The instrument is portable, but unlike the portative, it isn’t meant to be played while moving. It has a larger keyboard than the portative, usually having 49 notes or more (older instruments have slightly fewer), and a portative might have as few as 12 or 13 notes.

Many positives, both of the box and cupboard types, can be thought of as upper and lower parts that can be moved separately. The lower part contains the bellows, blower and treadle, and perhaps the largest of the pipes. The upper part contains the pipes and the manuals. Wheeled casters or a custom-made hand truck are used to move them.

The positive has more than one register, and because it was played with both hands, was satisfactory to play later music that used newfangled chords. The Orgelbewegung treatise (a 20th century revival of historical instruments) has created an interest in small positives that can be played with both hands. These small instruments are occasionally called portatives, especially if their pipes are arranged like those of the true portative.

The positive was usually used as accompaniment rather than as a solo instrument. It had a tender and gentle tone, and was popular during the Baroque period.

The hydraulis used water to determine the note played (see the Church Organ post for more). The positive developed from this ancient concept, where the pipes were sounded by moving air pressure that was maintained by the weight of water, and that could be stopped or unstopped by a mechanical device rather than by finger holes along the pipe. The air was moved by a bellows.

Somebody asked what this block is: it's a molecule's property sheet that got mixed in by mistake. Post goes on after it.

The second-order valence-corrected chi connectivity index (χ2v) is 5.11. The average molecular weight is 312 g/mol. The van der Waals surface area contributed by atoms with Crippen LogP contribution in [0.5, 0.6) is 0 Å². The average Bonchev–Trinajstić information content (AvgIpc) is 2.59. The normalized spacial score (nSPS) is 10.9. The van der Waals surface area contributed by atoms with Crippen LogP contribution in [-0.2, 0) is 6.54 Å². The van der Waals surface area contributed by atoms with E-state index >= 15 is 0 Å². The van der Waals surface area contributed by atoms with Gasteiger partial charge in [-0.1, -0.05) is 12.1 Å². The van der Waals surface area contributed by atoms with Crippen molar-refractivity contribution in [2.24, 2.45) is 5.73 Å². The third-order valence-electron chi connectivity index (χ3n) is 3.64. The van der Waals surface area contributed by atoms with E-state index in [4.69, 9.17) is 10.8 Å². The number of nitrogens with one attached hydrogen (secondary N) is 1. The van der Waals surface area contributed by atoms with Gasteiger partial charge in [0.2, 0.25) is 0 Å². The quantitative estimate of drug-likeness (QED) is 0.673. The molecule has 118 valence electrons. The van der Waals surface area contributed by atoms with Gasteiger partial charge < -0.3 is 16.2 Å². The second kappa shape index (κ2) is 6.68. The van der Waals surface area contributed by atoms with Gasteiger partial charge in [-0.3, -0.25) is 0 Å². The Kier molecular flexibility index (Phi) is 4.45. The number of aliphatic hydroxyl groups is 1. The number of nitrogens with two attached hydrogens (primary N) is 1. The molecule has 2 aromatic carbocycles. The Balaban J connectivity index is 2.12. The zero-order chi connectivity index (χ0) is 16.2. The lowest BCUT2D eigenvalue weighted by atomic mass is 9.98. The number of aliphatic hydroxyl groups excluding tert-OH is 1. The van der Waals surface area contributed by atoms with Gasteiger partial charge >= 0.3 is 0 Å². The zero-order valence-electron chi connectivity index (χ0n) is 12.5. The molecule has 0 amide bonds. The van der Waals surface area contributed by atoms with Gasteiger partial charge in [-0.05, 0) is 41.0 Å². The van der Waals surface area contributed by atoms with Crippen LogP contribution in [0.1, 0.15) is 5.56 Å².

The earliest surviving organ is from the 3rd century CE, and was found at Aquincum near Budapest. It was presented by the Guild of Weavers to Alexander Severus in 228 CE. It’s a small domestic organ with four ranks of 13 flue-pipes (three stopped and one open) and 13 sliders with keys. The largest pipe is about 13 inches long.

The number of pipes controlled by individual keys and pedals was possible because of something called register-stops. These weren’t a new development in the Middle Ages but track back to antiquity. The Middle Ages appreciated the mixtures in which every note was accompanied by several fifths and octaves (overtones and harmonics), making the original note sound fuller and richer.